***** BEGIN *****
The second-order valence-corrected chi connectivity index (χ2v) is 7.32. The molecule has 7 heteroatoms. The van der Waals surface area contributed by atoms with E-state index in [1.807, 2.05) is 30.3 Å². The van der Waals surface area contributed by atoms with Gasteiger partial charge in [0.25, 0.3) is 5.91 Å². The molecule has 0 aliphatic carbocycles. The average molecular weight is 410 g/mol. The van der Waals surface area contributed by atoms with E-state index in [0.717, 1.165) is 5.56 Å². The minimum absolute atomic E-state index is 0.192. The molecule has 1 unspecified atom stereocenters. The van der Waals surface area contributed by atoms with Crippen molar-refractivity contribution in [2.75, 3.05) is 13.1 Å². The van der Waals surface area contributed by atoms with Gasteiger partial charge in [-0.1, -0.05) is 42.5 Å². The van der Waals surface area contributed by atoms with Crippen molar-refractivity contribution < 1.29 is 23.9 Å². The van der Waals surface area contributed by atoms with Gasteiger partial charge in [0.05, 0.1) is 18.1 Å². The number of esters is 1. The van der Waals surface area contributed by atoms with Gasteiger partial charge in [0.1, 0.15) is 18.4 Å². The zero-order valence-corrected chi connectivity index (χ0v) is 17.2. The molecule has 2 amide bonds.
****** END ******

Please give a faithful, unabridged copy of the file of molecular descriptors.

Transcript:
The second-order valence-corrected chi connectivity index (χ2v) is 7.32. The molecule has 7 heteroatoms. The van der Waals surface area contributed by atoms with E-state index in [1.807, 2.05) is 30.3 Å². The van der Waals surface area contributed by atoms with Gasteiger partial charge in [0.25, 0.3) is 5.91 Å². The molecule has 0 aliphatic carbocycles. The average molecular weight is 410 g/mol. The van der Waals surface area contributed by atoms with E-state index in [0.717, 1.165) is 5.56 Å². The minimum absolute atomic E-state index is 0.192. The molecule has 1 unspecified atom stereocenters. The van der Waals surface area contributed by atoms with Crippen molar-refractivity contribution in [2.75, 3.05) is 13.1 Å². The van der Waals surface area contributed by atoms with Gasteiger partial charge in [-0.1, -0.05) is 42.5 Å². The van der Waals surface area contributed by atoms with Crippen molar-refractivity contribution < 1.29 is 23.9 Å². The van der Waals surface area contributed by atoms with Gasteiger partial charge in [0.05, 0.1) is 18.1 Å². The number of esters is 1. The van der Waals surface area contributed by atoms with Gasteiger partial charge in [0.1, 0.15) is 18.4 Å². The zero-order valence-corrected chi connectivity index (χ0v) is 17.2. The molecule has 2 amide bonds.